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Friday, Oct. 26, 2012
Ishihara to resign, form new political party
Outspoken nationalist says he wants to take his case countrywide
By MIZUHO AOKI
In a surprise move, Tokyo Gov. Shintaro Ishihara announced Thursday he will resign and return to the national arena by launching a new political party that can battle the Democratic Party of Japan and Liberal Democratic Party in the next Lower House election.
Later in the day, Ishihara submitted his letter of resignation to the chairman of the Tokyo Metropolitan Assembly, in effect giving 30 days' notice. However, he can leave office earlier if the assembly gives its approval. The election to replace him will be held no more than 55 days from Thursday.
The 80-year-old former author said he would launch the party with Diet members later in the evening, and he plans to run in the next Lower House election on the proportional representation segment of the ballot.
Ishihara said he will be the leader of the new party, which is expected to include members of Tachiagare Nippon (Sunrise Party of Japan). He said at least five Diet members, the minimum required to be recognized as a national political party under election laws, will join up with him.
How much influence the party will have on the national level remains to be seen.
Ishihara was once regarded as a key player in a possible realignment of existing political parties, but public attention shifted to Nippon Ishin no Kai (Japan Restoration Party) led by Osaka Mayor Toru Hashimoto, who has gained popularity among voters frustrated with the DPJ and LDP.
Ishihara said he wants to cooperate with Nippon Ishin no Kai but didn't elaborate.
If Ishihara, who has previously held ministerial posts, stages a comeback to the national arena, he could have enough clout to trigger a political realignment, along with Hashimoto, who came to fame as a TV celebrity.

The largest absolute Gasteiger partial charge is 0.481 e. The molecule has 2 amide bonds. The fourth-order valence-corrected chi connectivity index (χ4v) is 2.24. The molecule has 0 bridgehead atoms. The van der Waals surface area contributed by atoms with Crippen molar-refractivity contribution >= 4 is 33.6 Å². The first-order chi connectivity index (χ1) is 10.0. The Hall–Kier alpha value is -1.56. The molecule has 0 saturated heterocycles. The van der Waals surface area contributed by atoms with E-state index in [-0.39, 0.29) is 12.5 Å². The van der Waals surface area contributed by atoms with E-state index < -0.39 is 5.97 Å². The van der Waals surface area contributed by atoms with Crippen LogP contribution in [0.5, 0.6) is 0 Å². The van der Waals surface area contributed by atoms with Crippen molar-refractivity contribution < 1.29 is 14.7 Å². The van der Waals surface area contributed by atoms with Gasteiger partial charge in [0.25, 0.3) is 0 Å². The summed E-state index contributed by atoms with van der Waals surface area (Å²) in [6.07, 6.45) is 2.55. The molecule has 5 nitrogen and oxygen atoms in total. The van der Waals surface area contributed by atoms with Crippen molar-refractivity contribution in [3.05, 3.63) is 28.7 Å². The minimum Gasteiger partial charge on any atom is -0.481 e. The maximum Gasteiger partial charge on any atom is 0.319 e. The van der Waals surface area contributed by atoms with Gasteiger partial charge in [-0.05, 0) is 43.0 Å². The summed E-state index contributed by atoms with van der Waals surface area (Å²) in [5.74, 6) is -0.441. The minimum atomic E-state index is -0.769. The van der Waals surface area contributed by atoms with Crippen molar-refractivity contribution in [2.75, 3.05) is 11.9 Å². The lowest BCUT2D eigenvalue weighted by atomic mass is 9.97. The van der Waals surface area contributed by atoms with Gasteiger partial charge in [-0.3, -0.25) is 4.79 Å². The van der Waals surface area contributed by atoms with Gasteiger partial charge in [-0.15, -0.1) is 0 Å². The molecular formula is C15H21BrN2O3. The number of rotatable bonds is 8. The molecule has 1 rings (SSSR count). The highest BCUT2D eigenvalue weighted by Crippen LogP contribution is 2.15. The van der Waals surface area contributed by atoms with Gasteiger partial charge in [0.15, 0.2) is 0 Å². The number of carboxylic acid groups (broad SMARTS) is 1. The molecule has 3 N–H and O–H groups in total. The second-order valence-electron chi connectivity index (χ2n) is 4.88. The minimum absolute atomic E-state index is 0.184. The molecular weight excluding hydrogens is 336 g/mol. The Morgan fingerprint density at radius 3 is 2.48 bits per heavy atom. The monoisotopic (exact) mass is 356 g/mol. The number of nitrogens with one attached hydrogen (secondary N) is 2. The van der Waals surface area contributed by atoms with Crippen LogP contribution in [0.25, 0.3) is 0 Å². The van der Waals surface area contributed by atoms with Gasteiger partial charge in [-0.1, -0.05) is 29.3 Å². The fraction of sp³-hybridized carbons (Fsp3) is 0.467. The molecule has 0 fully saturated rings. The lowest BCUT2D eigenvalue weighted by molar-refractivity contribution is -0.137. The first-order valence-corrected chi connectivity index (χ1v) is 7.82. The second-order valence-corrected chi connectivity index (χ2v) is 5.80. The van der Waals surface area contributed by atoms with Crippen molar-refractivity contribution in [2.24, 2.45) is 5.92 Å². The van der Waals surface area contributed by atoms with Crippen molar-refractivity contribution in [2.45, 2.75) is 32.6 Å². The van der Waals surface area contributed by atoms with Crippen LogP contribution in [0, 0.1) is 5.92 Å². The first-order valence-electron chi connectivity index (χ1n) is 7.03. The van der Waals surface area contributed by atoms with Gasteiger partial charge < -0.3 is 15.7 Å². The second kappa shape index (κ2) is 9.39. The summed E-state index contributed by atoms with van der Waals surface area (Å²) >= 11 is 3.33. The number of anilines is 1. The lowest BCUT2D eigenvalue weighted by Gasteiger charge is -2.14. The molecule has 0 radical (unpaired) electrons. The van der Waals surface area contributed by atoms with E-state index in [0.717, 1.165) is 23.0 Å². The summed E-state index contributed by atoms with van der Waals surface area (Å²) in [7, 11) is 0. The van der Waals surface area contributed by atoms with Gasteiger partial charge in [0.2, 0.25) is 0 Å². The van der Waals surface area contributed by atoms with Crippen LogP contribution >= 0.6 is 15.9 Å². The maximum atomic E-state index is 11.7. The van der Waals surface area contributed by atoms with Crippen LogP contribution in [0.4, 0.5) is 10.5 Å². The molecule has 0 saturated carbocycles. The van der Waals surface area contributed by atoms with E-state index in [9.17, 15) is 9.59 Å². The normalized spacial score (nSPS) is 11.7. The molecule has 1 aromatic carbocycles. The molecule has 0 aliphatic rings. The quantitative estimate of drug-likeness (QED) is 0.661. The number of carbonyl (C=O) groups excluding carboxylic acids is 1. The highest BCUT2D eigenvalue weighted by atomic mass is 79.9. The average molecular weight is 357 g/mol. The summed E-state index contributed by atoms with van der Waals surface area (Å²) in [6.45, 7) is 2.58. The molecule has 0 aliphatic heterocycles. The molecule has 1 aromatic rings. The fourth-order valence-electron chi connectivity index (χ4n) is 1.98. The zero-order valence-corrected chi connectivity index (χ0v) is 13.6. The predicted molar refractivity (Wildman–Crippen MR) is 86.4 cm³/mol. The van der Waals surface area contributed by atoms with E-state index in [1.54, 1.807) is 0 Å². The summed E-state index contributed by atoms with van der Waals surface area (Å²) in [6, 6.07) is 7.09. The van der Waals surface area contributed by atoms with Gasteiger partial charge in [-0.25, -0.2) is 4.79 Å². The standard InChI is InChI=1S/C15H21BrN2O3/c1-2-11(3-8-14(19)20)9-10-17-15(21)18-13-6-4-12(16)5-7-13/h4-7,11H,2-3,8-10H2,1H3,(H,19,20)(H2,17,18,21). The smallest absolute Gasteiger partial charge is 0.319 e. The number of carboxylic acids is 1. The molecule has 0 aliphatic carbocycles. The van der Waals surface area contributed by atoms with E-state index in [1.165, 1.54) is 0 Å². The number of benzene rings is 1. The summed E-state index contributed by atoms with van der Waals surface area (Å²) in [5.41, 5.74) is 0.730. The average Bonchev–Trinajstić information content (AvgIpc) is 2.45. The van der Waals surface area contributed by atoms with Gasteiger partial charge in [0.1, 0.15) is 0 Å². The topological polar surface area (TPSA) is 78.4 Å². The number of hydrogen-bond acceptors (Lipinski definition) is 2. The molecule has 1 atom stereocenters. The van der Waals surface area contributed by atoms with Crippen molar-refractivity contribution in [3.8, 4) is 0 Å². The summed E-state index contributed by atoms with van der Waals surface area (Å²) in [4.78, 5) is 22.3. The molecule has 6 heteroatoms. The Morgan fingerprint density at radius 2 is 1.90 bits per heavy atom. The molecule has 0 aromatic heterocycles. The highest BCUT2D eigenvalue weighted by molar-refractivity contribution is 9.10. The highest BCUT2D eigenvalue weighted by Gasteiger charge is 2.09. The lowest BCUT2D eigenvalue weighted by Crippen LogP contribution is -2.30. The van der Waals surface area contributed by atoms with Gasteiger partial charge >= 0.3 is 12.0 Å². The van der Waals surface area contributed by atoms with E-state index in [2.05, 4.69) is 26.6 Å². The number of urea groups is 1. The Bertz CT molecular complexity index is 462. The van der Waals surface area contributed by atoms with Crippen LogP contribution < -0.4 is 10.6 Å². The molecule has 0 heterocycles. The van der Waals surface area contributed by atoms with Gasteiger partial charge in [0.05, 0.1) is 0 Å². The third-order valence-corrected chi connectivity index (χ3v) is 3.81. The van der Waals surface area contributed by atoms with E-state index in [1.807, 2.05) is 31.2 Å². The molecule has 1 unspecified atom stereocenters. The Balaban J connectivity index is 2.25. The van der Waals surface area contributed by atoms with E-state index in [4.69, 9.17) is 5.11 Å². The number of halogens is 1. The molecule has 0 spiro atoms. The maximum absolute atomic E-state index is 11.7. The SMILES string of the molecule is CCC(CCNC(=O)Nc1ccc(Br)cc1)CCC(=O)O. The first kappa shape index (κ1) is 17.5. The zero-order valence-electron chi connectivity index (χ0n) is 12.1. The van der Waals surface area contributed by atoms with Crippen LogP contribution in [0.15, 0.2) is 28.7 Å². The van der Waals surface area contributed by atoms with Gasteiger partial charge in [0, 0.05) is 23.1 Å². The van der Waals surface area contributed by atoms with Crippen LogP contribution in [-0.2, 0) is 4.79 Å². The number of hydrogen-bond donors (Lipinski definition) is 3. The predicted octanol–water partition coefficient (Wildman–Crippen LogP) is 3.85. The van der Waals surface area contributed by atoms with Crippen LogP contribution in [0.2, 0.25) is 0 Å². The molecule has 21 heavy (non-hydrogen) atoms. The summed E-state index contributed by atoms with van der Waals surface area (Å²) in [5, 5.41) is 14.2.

"I will have to have many discussions" with Ishihara, Hashimoto said Thursday in Osaka, indicating his eagerness to work with the outspoken nationalist.
During his resignation announcement, Ishihara said, "I want to change the bureaucracy system that has been continued since the Meiji Era . . . I want to serve (the country) as my last job."
He didn't discuss what policies his new party will advocate.
He did, however, repeat his usual call to revise the Constitution, saying it was created by the U.S. during the Occupation after World War II. "There is no other country in the world where such (a charter) established by occupation forces remains after a country becomes independent," Ishihara said.
He also advocated building a fishing harbor in the Senkaku Islands, the islets in the East China Sea claimed by China and Taiwan.
Ishihara's attempt to buy three of the five uninhabited islets prompted the central government to purchase them in September, touching off Japan's current diplomatic crisis with China.
Ishihara, quitting in the midst of his fourth term, said he wants Vice Gov. Naoki Inose to take his place, praising him as the best vice governor he has ever worked with.
"It's not like I'm tossing out (the governor's job). . . . What I plan to do will benefit Tokyo residents," Ishihara said. "What I plan to do is an extension of what I've been doing as governor for the past 14 years."
As for candidates for his new party, Ishihara said 30 to 40 students of Tachiagare Nippon's political leadership institute would be strong contenders in the next Lower House election.
Ishihara entered politics in 1968 at age 35, winning a seat in the Upper House on the back of 3 million votes from the national constituency.
He switched his turf to the Lower House in 1972 and later served as chief of the old Environment Agency and as transport minister under the LDP, having been elected to the chamber eight times. He resigned from the Diet in 1995.
Ishihara's oldest son is former LDP Secretary General Nobuteru Ishihara, who was defeated by ex-Prime Minister Shinzo Abe in the party's presidential election late last month.
Information from Kyodo added